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5 smart ways to make your boat last longer

You took the dive, you committed your money, and you finally bought a boat. Now is the time to savor and enjoy the glorious world of boat ownership.

Starting on day one, make it a point to follow these relatively easy guidelines that will help maintain the durability and longevity of your boat.

1. Remember to cruise

Anyone who gets a boat, especially early after acquiring it, is prone to hit the water and open up that engine wide. Hey, you can’t be blamed for that, right?!

That’s all well and good, as long as you’re being safe. But remember this: Boat engines aren’t exactly built to be ripped and roared for long periods. If you’re heading in for the day, instead of tearing through open water to “make good time,” think about topping off at a cruising speed instead.

That’s the sweet spot, where your engine won’t be terribly stressed immediately after shutting it down for the day once you reach the dock. The same goes for starting off, too. Warm up your engine before hitting high gear.

2. Flush it

Flushing your motor to avoid salt deposits will go a long way. It sounds like a simple task in your head, but can actually take a while.

Do it anyway.

Learn the proper process and flush the engine at operating temps.

3. Don’t skimp

It’s easier on the mind and the wallet to say, “I’ll just go with the cheaper oil this time,” but your boat engine would wince if it could hear you.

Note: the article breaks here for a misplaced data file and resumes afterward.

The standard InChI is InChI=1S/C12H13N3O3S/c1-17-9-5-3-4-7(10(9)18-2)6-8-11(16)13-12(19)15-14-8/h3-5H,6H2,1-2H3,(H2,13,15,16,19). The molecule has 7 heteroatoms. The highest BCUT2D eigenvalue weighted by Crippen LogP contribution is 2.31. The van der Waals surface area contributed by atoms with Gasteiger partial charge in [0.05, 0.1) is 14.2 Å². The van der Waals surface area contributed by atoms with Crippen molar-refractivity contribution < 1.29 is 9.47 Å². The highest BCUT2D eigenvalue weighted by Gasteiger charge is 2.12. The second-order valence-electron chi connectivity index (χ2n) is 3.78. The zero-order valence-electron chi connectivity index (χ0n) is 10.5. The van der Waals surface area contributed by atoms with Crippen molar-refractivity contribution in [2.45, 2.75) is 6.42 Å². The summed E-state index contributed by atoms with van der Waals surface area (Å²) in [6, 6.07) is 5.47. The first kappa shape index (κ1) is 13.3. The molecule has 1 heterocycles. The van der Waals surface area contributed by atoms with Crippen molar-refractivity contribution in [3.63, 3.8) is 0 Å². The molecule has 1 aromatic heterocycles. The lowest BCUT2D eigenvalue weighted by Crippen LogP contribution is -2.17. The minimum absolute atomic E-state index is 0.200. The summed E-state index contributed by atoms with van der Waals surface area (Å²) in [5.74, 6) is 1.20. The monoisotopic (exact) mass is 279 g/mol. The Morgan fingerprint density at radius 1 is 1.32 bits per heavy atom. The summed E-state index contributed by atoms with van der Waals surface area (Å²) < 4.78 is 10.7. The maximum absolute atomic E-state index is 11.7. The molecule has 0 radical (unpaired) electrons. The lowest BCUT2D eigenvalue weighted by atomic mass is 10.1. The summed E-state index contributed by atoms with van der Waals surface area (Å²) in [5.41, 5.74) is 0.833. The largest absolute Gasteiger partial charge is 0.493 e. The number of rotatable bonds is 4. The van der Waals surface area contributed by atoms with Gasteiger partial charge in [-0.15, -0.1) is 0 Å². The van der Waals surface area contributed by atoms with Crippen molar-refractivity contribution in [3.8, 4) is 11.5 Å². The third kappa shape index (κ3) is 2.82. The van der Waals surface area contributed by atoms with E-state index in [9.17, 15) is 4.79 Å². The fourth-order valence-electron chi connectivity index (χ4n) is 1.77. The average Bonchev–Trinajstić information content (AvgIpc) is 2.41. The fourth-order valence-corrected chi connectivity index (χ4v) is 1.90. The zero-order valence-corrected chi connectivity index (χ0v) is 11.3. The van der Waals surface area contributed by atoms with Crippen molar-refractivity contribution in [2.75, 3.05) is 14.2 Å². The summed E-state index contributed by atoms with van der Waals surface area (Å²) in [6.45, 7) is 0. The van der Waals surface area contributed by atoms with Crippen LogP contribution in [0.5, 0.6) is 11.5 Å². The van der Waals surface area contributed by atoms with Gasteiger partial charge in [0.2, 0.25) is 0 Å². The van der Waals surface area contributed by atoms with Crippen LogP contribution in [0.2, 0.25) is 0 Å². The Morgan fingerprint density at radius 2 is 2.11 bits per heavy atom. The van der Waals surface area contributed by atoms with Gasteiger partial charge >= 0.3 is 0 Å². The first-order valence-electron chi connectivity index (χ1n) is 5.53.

And those DIY, inexpensive fixes are fun to brag about, but they are usually going to pale in comparison to having a professional, with the right tools, address any big issues or malfunctions.

4. Store it properly

This sort of relates to number three, but c’mon, you’re not really going to leave your boat uncovered for that long, are you?

Consider shrink-wrapping when you know you’ll be off the water for the winter. There are even chemical dehumidifiers you can use to help absorb moisture, but don’t rely solely on those. You should always be sure to completely dry out your boat to the best of your capabilities before storage.

5. Use the dang thing

Sure, there will be seasons when your boat is used less than others, but for crying out loud, don’t let your engine sit idle and your boat stay dry for too long.

If you run your engine to get oil and gas moving, at least once a week, you’re headed in the right direction.